3. Develop a well thought out plan for pick-up and drop-off. Do NOT make my driveway a place of confrontation. If you need to do a "switch" where the child moves from one parent's care to another during the course of the week, choose someplace else to do so.

                    4. Do NOT put me in the middle of any issues you have regarding child support payment or the payment for my services. Work out a plan for who is responsible to pay for your child's care and do so promptly and courteously. I know money is a primary point of contention in many separations -- do NOT make me ask for payment for my services or you will find yourself looking for a new child care provider.

                    5. Do not request that I do anything for you other than the normal array of service you have received in the past. I will NOT document anything other than legitimately suspected mistreatment, so don't ask me to spend time evaluating your ex-spouse's parenting skills or capability as a parent. If the court feels they need my opinion, they will provide me with a list of written questions I will answer to the best of my ability. I operate an honest business and consider my integrity and trust two hallmarks of my home.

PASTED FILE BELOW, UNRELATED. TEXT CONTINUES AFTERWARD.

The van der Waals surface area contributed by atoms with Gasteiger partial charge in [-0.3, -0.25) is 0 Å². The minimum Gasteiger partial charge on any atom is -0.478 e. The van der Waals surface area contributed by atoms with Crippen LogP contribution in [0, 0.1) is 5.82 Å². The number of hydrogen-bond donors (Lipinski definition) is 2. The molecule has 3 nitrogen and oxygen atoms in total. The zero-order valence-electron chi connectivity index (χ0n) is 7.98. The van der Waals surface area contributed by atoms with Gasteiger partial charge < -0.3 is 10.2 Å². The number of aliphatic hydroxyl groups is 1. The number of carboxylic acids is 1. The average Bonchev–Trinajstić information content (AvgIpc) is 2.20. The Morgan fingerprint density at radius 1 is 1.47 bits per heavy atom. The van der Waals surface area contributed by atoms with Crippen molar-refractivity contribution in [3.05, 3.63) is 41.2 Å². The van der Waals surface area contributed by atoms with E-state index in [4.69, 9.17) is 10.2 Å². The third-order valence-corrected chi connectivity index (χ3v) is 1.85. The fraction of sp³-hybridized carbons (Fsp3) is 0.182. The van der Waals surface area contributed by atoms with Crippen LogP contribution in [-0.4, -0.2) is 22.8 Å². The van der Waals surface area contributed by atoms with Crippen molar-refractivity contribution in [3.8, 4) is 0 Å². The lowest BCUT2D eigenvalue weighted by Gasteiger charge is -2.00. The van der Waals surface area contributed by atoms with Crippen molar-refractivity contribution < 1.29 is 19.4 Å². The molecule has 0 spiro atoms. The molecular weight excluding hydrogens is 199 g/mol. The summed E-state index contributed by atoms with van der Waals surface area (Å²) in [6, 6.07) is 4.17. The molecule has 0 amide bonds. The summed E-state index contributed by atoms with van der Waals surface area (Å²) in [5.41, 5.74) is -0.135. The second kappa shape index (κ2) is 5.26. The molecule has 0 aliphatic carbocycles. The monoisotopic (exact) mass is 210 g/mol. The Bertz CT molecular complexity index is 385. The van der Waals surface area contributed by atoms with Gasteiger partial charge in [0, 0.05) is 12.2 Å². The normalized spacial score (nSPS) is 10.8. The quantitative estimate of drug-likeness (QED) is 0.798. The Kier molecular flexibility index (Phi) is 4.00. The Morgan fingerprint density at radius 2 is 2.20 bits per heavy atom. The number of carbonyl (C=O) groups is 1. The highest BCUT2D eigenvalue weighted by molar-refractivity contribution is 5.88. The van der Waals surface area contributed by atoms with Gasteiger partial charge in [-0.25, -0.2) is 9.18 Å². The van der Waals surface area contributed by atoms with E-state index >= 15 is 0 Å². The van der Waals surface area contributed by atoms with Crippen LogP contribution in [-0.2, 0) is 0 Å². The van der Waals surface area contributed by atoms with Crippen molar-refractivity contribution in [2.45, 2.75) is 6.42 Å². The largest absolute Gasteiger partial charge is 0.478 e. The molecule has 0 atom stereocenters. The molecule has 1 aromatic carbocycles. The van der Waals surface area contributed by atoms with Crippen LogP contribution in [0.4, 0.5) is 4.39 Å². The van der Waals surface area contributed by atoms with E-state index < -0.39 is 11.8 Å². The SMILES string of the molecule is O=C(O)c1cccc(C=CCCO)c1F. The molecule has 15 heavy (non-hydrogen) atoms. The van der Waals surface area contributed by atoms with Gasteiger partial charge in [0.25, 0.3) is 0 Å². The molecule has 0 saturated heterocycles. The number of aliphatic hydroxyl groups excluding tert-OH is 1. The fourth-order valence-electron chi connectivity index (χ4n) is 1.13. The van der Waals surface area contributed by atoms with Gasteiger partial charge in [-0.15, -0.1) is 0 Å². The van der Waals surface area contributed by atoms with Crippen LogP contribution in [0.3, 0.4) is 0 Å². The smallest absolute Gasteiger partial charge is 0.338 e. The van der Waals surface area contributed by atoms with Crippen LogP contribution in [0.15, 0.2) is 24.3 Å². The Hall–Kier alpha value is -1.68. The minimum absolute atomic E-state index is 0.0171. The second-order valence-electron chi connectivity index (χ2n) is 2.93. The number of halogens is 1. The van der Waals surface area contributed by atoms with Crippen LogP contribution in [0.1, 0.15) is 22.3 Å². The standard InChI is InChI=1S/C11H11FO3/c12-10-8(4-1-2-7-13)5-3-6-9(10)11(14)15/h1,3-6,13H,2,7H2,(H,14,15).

6. I do not participate in supervised visitation. My home is a "Home away from home" for many children and I need to consider the welfare of ALL my families when making decisions. I am a child care provider -- not a mediator or evaluator.

                    In summary, please minimize to the greatest degree possible, any disruption to your child's regular day at my home. Separation of a family is a big issue to young children, and my home may be the place of stability where they can work through their emotions and confusion.

                    If you have questions, please call me at 555-555-5555

                    Thank you for this... I wish I would have had this letter when they first divorced. I will definitely put this to good use. Thanks so much . It is greatly appreciated😊

                    Comment

                    Working...
                    X